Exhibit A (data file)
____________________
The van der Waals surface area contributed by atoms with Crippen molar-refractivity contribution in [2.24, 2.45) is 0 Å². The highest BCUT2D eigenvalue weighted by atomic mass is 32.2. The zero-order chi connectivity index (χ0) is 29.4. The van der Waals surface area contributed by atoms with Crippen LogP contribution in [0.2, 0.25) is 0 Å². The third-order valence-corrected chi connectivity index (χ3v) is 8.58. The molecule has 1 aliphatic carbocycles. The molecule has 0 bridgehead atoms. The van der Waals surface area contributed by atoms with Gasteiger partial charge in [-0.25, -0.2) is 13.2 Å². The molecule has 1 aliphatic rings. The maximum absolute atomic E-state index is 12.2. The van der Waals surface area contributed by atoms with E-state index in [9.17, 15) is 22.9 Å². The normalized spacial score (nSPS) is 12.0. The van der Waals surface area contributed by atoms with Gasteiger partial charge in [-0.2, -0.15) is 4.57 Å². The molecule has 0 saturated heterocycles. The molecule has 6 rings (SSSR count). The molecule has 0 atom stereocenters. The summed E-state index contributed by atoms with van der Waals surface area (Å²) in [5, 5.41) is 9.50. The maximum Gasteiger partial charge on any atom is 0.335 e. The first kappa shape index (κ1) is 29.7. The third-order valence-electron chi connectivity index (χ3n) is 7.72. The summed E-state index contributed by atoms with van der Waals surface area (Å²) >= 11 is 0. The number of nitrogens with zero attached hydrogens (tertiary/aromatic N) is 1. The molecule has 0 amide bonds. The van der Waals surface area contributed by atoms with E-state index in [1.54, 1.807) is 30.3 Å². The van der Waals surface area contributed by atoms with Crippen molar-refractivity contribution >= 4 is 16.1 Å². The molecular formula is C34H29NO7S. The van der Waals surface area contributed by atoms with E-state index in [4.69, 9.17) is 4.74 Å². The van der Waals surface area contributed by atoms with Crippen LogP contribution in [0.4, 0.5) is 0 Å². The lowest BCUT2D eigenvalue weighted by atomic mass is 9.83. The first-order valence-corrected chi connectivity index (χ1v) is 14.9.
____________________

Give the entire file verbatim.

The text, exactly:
The van der Waals surface area contributed by atoms with Crippen molar-refractivity contribution in [2.24, 2.45) is 0 Å². The highest BCUT2D eigenvalue weighted by atomic mass is 32.2. The zero-order chi connectivity index (χ0) is 29.4. The van der Waals surface area contributed by atoms with Crippen LogP contribution in [0.2, 0.25) is 0 Å². The third-order valence-corrected chi connectivity index (χ3v) is 8.58. The molecule has 1 aliphatic carbocycles. The molecule has 0 bridgehead atoms. The van der Waals surface area contributed by atoms with Gasteiger partial charge in [-0.25, -0.2) is 13.2 Å². The molecule has 1 aliphatic rings. The maximum absolute atomic E-state index is 12.2. The van der Waals surface area contributed by atoms with E-state index in [9.17, 15) is 22.9 Å². The normalized spacial score (nSPS) is 12.0. The van der Waals surface area contributed by atoms with Gasteiger partial charge in [-0.2, -0.15) is 4.57 Å². The molecule has 0 saturated heterocycles. The molecule has 6 rings (SSSR count). The molecule has 0 atom stereocenters. The summed E-state index contributed by atoms with van der Waals surface area (Å²) in [5, 5.41) is 9.50. The maximum Gasteiger partial charge on any atom is 0.335 e. The first kappa shape index (κ1) is 29.7. The third-order valence-electron chi connectivity index (χ3n) is 7.72. The summed E-state index contributed by atoms with van der Waals surface area (Å²) >= 11 is 0. The number of nitrogens with zero attached hydrogens (tertiary/aromatic N) is 1. The molecule has 0 amide bonds. The van der Waals surface area contributed by atoms with E-state index in [1.54, 1.807) is 30.3 Å². The van der Waals surface area contributed by atoms with Crippen molar-refractivity contribution >= 4 is 16.1 Å². The molecular formula is C34H29NO7S. The van der Waals surface area contributed by atoms with E-state index in [4.69, 9.17) is 4.74 Å². The van der Waals surface area contributed by atoms with Crippen LogP contribution in [0.4, 0.5) is 0 Å². The lowest BCUT2D eigenvalue weighted by atomic mass is 9.83. The first-order valence-corrected chi connectivity index (χ1v) is 14.9.